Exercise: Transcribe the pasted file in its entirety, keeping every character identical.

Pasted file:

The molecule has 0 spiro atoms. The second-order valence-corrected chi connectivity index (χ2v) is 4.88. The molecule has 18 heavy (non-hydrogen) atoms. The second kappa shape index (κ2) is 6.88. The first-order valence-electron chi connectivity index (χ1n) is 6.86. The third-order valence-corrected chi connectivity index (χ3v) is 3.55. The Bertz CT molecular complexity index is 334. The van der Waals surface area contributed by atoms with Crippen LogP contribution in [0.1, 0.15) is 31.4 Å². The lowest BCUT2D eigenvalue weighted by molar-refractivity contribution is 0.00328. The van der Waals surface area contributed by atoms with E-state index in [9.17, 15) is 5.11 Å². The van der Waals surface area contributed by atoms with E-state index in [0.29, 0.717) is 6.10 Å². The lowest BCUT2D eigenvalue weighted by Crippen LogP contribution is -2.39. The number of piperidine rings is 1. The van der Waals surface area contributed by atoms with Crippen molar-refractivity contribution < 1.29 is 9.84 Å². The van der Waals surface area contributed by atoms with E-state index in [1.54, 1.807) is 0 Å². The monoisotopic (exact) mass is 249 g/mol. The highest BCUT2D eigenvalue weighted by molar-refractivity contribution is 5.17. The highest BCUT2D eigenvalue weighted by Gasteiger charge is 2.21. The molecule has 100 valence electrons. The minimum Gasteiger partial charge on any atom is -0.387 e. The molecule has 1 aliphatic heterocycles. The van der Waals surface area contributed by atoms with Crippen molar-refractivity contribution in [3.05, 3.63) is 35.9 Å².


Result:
The molecule has 0 spiro atoms. The second-order valence-corrected chi connectivity index (χ2v) is 4.88. The molecule has 18 heavy (non-hydrogen) atoms. The second kappa shape index (κ2) is 6.88. The first-order valence-electron chi connectivity index (χ1n) is 6.86. The third-order valence-corrected chi connectivity index (χ3v) is 3.55. The Bertz CT molecular complexity index is 334. The van der Waals surface area contributed by atoms with Crippen LogP contribution in [0.1, 0.15) is 31.4 Å². The lowest BCUT2D eigenvalue weighted by molar-refractivity contribution is 0.00328. The van der Waals surface area contributed by atoms with E-state index in [9.17, 15) is 5.11 Å². The van der Waals surface area contributed by atoms with E-state index in [0.29, 0.717) is 6.10 Å². The lowest BCUT2D eigenvalue weighted by Crippen LogP contribution is -2.39. The number of piperidine rings is 1. The van der Waals surface area contributed by atoms with Crippen molar-refractivity contribution < 1.29 is 9.84 Å². The van der Waals surface area contributed by atoms with E-state index in [1.54, 1.807) is 0 Å². The monoisotopic (exact) mass is 249 g/mol. The highest BCUT2D eigenvalue weighted by molar-refractivity contribution is 5.17. The highest BCUT2D eigenvalue weighted by Gasteiger charge is 2.21. The molecule has 100 valence electrons. The minimum Gasteiger partial charge on any atom is -0.387 e. The molecule has 1 aliphatic heterocycles. The van der Waals surface area contributed by atoms with Crippen molar-refractivity contribution in [3.05, 3.63) is 35.9 Å².